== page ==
For the latest experiments, Kafka is deployed on the new AWS Graviton2 instance types:
3 nodes x r6g.large (2 cores, 16GB RAM)—6 cores in total
For the ZooKeeper mode, we used additional dedicated ZooKeeper nodes (m6g.large x 3). However, using the Instaclustr console monitoring it was obvious that there was no load on the ZooKeeper instances resulting from the producer load on the Kafka cluster, so for all intents and purposes the Kafka cluster resources are identical.
The benchmarking client was a single large EC2 instance running the kafka-producer-perf-test.sh command, with acks=all and 8 bytes per message. The methodology used was to create a single topic with increasing partitions, run the producer test to find the maximum throughput, delete the topic, and repeat up to 10,000 partitions.
So here are the results, showing partitions (log x-axis) vs. throughput (millions of messages per second):
The maximum producer rate is 2 million messages/s at 100 partitions.
But the first surprise is that there’s no difference between ZooKeeper and KRaft throughput (which is why only the orange KRaft line is visible in the graph). This is not unexpected, as Zookeeper and KRaft are only being used to manage the cluster meta-data, including nodes and partitions. They are not involved in the producers writing data to partitions, including replication. As expected, the throughput does eventually drop off with increasing partitions, at around 1000 partitions.
The next graph shows partitions (log x-axis) vs. producer latency (y-axis, ms):
Given the drop-off in throughput obvious from the first graph, the rapid increase in latency around 1000 partitions is no surprise (and the results are again identical so only the KRaft line is visible).
But let’s compare the partitions vs. throughput results with the results we obtained in 2020:
What do we notice? First, the absolute throughput is higher—2M messages/s now compared to 0.83M messages/s then—an improvement of 235%. Second, the scalability with increasing partitions is better—the throughput doesn’t start to seriously drop until almost 1000 partitions, and the reduction in throughput from 100 to 10000 partitions is only 153%, compared to 780% previously.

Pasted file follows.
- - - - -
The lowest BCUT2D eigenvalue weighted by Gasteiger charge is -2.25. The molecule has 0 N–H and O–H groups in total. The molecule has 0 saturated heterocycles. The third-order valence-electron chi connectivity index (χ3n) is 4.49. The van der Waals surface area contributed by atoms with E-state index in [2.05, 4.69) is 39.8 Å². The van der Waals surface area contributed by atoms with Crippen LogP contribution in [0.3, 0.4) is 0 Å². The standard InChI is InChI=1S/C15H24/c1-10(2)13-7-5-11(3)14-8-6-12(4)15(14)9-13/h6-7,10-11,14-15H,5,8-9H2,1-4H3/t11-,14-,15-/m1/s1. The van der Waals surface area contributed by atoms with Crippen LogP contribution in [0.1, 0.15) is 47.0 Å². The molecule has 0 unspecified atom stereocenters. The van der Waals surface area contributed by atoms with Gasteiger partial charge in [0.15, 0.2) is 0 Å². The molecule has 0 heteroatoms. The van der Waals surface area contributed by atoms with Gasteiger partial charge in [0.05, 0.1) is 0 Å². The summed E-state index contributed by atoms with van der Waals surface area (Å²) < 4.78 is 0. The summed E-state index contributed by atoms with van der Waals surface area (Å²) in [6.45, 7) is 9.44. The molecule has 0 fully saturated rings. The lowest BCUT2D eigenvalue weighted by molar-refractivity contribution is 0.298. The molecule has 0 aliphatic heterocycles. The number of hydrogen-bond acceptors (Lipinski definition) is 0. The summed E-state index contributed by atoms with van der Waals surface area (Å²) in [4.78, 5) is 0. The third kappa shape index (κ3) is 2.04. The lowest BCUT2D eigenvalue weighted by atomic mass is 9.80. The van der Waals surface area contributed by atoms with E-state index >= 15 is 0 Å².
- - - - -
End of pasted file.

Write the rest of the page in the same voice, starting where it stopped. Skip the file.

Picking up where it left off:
What do we conclude from this? First of all, Kafka 3.1.1, whether using ZooKeeper or KRaft, has better throughput and scalability with increasing partitions compared to the previous version.
However, the comparison isn’t really apples-to-apples as (1) the instances are different, and (2) the message size was different (8 bytes compared to 80 previously). We may revisit these tests in future blogs in this series, to better understand what factors may have resulted in these differences.
3. Conclusions So Far
These preliminary experiments and initial results give us confidence that Kafka 3.1.1 and above will support higher throughput and better scalability with increasing partitions, and more efficiently than previous versions and instance types—potentially supporting 10s of thousands of partitions in production, not just 100s of partitions. Also, Kafka with KRaft so far appears to be reliable and usable so this gives us more confidence to continue testing.
One of our goals is to attempt to create (and use!) a Kafka cluster with KRaft with 1 million or more partitions. However, we note that at least one challenge may be that a relatively large cluster will be needed. This is because, with these test clusters with 10,000 partitions, the background CPU was 50% with RF=3 and no load on the system (and no data in the partitions). This overhead is purely the result of the consumer’s polling from the follower partitions to the leaders. For 1M partitions, we may need a cluster that is 100 times this size, i.e. 6 x 100 cores = 600 cores!
In the remainder of this Kafka ZooKeeper vs. KRaft blog series, we will investigate the performance of ZooKeeper vs. KRaft, meta-data management for partition creation and movement, and discover if there is any limit to how many partitions KRaft will support, by attempting to create a cluster with 1M or more partitions!
This blog (and the future blogs in the series) is based on a presentation given at ApacheCon NA 2022 in New Orleans, slides available here: Paul Brebner and Hendra Gunadi, “The Impact of Hardware and Software Version Changes on Apache Kafka Performance and Scalability”.